By Susan Kingsley Kent
This publication examines the impression of collective trauma bobbing up out of the good battle at the politics of the Twenties in Britain. Aftershocks reviews how meanings of shellshock and imagery offering the traumatized psyche as shattered contributed to Britons understandings in their political selves within the Nineteen Twenties. It connects the strength of feelings to the political tradition of a decade which observed amazing violence opposed to these considered as un-English.
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Additional resources for Aftershocks: Politics and Trauma in Britain, 1918-1931
Gibbs blamed “the seeds of insanity in the brains of men” on the “abnormal life of war” and on women who gave them venereal disease. In this version, the war and women become confused. “Sexually [the men] were starved,” he argued. For months they lived out of the sight and presence of women. But they came back into villages or towns where they were tempted by any poor slut who winked at them and infected them with illness. Jews, “Blacks,” and the Promises of Radical Conservatism, 1919–1925 37 Men went to hospital with venereal disease in appalling numbers.
He sprang at her and caught her by the throat . . the accused said . . ’ ” Gibbs blamed “the seeds of insanity in the brains of men” on the “abnormal life of war” and on women who gave them venereal disease. In this version, the war and women become confused. “Sexually [the men] were starved,” he argued. For months they lived out of the sight and presence of women. But they came back into villages or towns where they were tempted by any poor slut who winked at them and infected them with illness.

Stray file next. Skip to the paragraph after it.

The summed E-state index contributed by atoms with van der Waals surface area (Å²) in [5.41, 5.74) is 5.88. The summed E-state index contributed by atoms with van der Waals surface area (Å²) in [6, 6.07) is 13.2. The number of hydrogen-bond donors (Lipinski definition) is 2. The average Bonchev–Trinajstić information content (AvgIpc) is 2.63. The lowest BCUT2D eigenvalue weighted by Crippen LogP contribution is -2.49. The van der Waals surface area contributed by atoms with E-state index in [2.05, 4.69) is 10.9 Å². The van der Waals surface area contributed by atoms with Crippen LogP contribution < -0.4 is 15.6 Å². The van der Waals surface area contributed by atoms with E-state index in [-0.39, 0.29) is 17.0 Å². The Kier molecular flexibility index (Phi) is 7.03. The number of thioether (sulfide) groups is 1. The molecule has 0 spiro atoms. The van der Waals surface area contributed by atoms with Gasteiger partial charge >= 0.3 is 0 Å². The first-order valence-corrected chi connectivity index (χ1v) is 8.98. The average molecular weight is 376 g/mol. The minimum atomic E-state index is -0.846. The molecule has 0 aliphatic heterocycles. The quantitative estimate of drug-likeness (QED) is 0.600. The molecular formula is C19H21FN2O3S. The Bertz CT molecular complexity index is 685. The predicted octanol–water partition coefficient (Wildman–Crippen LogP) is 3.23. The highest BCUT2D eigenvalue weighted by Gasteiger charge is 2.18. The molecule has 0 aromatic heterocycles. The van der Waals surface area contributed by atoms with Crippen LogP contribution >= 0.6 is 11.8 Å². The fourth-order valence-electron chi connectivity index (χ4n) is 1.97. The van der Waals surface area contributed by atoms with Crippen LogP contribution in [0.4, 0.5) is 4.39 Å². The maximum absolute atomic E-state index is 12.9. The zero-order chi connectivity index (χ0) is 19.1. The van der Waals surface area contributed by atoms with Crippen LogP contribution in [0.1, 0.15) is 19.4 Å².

Something was wrong. They put on civilian clothes again, looked to their mothers and wives very much like the young men who had gone to business in the peaceful days before August of ’14. But they had not come back the same men. Something had altered in them. They were subject to queer moods, queer tempers, ﬁts of profound depression alternating with a restless desire for pleasure. Many of them were easily moved to passion when they lost control of themselves. 2 In January 1919, returning soldiers rioted all over England; in June 1919, soldiers waiting to be demobilized attacked the Epsom police station and killed the station sergeant; in July, ex-servicemen rioting in protest against having been excluded from the ceremonies that marked “Peace Day” in Luton destroyed the town hall, resulting in 100 casualties.
Aftershocks: Politics and Trauma in Britain, 1918-1931 by Susan Kingsley Kent